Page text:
Shirley’s a character that hasn’t had much to do this season, with no visits from her ex-husband (where have you gone, Malcolm-Jamal Warner?) and only brief mentions of her food business (or sandwich biz, I guess). Coincidentally, she’s the only female member of the Greendale gang that’s closest in age to Jeff, but you clearly can’t have an age-appropriate relationship on network TV. Nope. Not with the younger Britta and Annie around.
In “App Development and Condiments,” Greendale Community College is selected to test the beta version of a social app called Meow Meow Beenz, where students rate teachers and vice versa on a 1 to 5 scale. Eventually, the campus becomes a futuristic dystopia where the higher your number is, the higher social status you have at the school. Everyone at Greendale becomes trapped in Meow Meow Beenz’ tentacles. Abed actually likes small talk now and, yes, even Hickey gives in. Being likable improves your chances of a higher number. And we all know where that places the always-cheerful Shirley and the always “Britta” Britta, mustard on her face and all.
This became another high concept, genre parody episode, but also had somethings to say about the state of our current Facebook, Twitter, whatever-the-hottest-social-media-app-currently-is culture. App-based social ranking is even more vital in the always status-hungry school environment, because everyone wants to be popular and cool. We’ll do almost anything, whether it’s smudge the details on our online profiles or manipulate people by our emotions (like Jeff accuses Shirley of) to be liked.
Shirley being hurt by Jeff not inviting her to a dinner she couldn’t even go to anyway fuels her becoming the eventual head of the Fives. When Jeff betrays the lower-numbered Britta to win over the student body and the other Fives (with some stand-up comedy laced with clever generalities about the various numbers) to get a higher ranking, it’s Shirley’s need to hide her emotions that he exposes. Jeff has always been the defacto leader of the study group, and him gaining a Five combined with his slight about the dinner invite finally forces her to express how she feels. They both have a need to be in control, and this common trait leads to Jeff apologizing. Their dispute and resolution was a little reminiscent of season three’s excellent “Foosball and Nocturnal Vigilantism.”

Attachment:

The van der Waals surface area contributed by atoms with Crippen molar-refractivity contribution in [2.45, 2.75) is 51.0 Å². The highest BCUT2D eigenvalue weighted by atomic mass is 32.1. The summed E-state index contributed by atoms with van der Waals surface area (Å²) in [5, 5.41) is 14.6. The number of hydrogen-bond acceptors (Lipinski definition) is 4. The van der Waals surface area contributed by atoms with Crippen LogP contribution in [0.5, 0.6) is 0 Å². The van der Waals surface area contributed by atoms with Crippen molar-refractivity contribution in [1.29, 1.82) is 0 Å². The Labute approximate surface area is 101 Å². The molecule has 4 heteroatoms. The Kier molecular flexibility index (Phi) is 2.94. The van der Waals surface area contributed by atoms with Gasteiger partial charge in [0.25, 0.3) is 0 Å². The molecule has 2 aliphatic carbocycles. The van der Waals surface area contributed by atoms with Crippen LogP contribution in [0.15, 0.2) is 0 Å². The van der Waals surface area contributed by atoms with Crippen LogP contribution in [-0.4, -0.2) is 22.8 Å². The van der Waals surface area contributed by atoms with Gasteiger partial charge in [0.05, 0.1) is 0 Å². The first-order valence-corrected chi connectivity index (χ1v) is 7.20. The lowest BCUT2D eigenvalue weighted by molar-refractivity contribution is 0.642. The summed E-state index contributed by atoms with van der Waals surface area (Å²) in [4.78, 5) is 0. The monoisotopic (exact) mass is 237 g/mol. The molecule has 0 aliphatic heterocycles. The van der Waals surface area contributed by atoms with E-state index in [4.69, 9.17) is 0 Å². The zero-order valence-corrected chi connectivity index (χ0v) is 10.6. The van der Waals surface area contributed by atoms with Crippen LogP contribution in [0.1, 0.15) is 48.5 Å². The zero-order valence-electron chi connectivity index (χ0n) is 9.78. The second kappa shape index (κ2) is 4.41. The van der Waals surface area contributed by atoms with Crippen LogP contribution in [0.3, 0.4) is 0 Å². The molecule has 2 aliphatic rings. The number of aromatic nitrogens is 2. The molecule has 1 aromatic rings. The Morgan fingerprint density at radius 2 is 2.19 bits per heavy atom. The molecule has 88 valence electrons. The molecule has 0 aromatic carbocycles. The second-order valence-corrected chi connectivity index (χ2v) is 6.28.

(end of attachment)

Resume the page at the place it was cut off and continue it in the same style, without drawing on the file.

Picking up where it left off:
Britta and the gray-clothed lower numbers revolting, overthrowing, and eventually becoming the same tyranny and corrupt power they replaced was also a nice commentary on how those things go. The need to restore order and punish the oppressors just reuses the same methods of exclusion and judgement the original wrongdoers utilized.
Not the funniest episode, but much like the rest of season five, there were been some really good character-heavy, more serious moments among the sillier stuff. The group is older and facing the reality of what their lives are becoming. Season five has tackled many of the changes that have taken place around them. But this was still an episode that featured the frightening sight of Starburns in a leathery Lord Humongous from Mad Max outfit, so there’s still lots of room for the absurdism that Community is great at.